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confessed, that those which held and persuaded pressure of consciences, were commonly interested therein themselves for their own ends.
REVENGE is a kind of wild justice, which the more man's nature runs to, the more ought law to weed it out: for as for the first wrong, it doth but offend the law, but the revenge of that wrong putteth the law out of office. Certainly, in taking revenge, a man is but even with his enemy; but in passing it over he is superior; for it is a prince's part to pardon: and Solomon, I am sure, saith, "It is the glory of a man to pass by an offence." That which is past is gone and irrecoverable, and wise men have enough to do with things present and to come; therefore they do but trifle with themselves, that labour in past matters. There is no man doth a wrong for the wrong's sake, but thereby to purchase
himself profit, or pleasure, or honour, or the like; therefore why should I be angry with a man for loving himself better than me? And if any man should do wrong, merely out of ill-nature, why, yet it is but like the thorn or brier, which prick and scratch, because they can do no other. The most tolerable sort of revenge is for those wrongs which there is no law to remedy: but then, let a man take heed the revenge be such as there is no law to punish, else a man's enemy is still beforehand, and it is two for one. Some, when they take revenge, are desirous the party should know when it cometh: this is the more generous; for the delight seemeth to be not so much in doing the hurt as in making the party repent: but base and crafty cowards are like the arrow that flieth in the dark. Cosmus, duke of Florence, had a desperate saying against perfidious or neglecting friends, as if those wrongs were unpardonable. "You shall read," saith he, "that we are commanded to forgive our enemies, but you never read that we are commanded to forgive our friends." But yet the spirit of Job was in a better tune: "Shall
we," saith he, "take good at God's hands, and not be content to take evil also?" and so of friends in a proportion. This is certain, that a man that studieth revenge, keeps his own wounds green, which otherwise would heal and do well. Public revenges are for the most part fortunate; as that for the death of Cæsar; for the death of Pertinax; for the death of Henry the third of France; and many more. But in private revenges it is not so; nay, rather vindicative persons live the life of witches; who, as they are mischievous, so end they unfortunate.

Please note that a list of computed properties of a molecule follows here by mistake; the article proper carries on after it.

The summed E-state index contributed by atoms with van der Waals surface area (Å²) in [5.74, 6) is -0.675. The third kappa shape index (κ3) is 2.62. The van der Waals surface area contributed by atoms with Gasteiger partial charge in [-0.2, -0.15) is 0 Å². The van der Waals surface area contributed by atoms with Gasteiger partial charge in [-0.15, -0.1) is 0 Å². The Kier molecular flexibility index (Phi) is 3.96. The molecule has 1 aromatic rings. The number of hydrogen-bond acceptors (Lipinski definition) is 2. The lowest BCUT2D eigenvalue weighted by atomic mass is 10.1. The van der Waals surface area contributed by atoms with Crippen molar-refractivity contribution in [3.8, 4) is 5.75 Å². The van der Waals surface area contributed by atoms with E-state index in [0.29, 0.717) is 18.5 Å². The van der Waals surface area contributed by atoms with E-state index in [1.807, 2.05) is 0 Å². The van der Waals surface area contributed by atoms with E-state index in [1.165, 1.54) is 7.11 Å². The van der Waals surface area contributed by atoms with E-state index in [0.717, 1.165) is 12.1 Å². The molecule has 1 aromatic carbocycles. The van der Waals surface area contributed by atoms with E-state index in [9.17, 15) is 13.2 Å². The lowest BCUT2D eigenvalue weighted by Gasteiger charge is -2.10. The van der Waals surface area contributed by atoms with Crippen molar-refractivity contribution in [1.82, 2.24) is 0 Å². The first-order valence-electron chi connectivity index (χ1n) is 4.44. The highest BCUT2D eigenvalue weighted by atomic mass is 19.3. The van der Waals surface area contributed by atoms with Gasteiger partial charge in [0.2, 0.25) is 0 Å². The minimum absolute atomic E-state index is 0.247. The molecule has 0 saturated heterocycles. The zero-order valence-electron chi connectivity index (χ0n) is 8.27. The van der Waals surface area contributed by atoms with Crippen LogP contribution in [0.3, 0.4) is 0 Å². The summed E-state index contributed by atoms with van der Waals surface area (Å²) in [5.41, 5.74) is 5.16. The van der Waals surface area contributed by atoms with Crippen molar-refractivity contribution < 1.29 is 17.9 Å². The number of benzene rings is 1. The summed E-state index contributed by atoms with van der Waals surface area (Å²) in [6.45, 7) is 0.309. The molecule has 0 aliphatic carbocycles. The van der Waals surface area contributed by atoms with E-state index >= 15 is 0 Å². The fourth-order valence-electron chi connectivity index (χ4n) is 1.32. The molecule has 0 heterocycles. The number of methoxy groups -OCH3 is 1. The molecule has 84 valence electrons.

It was an high speech of Seneca, (after the manner of the Stoics,) that the good things which belong to prosperity are to be wished, but the good things that belong to adversity are to be admired: " Bona rerum secundarum optabilia, adversarum mirabilia." Certainly, if miracles be the command over nature, they appear most in adversity. It is yet a higher speech of his than the other, (much too high for a heathen,) "It is true greatness to have in one the frailty of a man, and the security of a God:"-" Vere magnum habere fragilitatem hominis, securitatem Dei." This would have done better in poesy, where transcendencies are more allowed; and the poets, indeed, have been busy with it; for it is in effect the thing which is figured in that strange fiction of the ancient poets, which seemeth not to be without mystery; nay, and to have some approach to the state of a Christian, "that Hercules, when he
went to unbind Prometheus, (by whom human nature is represented,) sailed the length of the great ocean in an earthen pot or pitcher, lively describing Christian resolution, that saileth in the frail bark of the flesh through the waves of the world." But to speak in a mean, the virtue of prosperity is temperance, the virtue of adversity is fortitude, which in morals is the more heroical virtue. Prosperity is the blessing of the Old Testament, adversity is the blessing of the New, which carrieth the greater benediction, and the clearer revelation of God's favour. Yet even in the Old Testament, if you listen to David's harp, you shall hear as many herse-like airs as carols; and the pencil of the Holy Ghost hath laboured more in describing the afflictions of Job than the felicities of Solomon. Prosperity is not without many fears and distastes; and adversity is not without comforts and hopes. We see in needleworks and embroideries, it is more pleasing to have a lively work upon a sad and solemn ground, than to have a dark and melancholy work upon a lightsome ground: judge, therefore, of the pleasure of the heart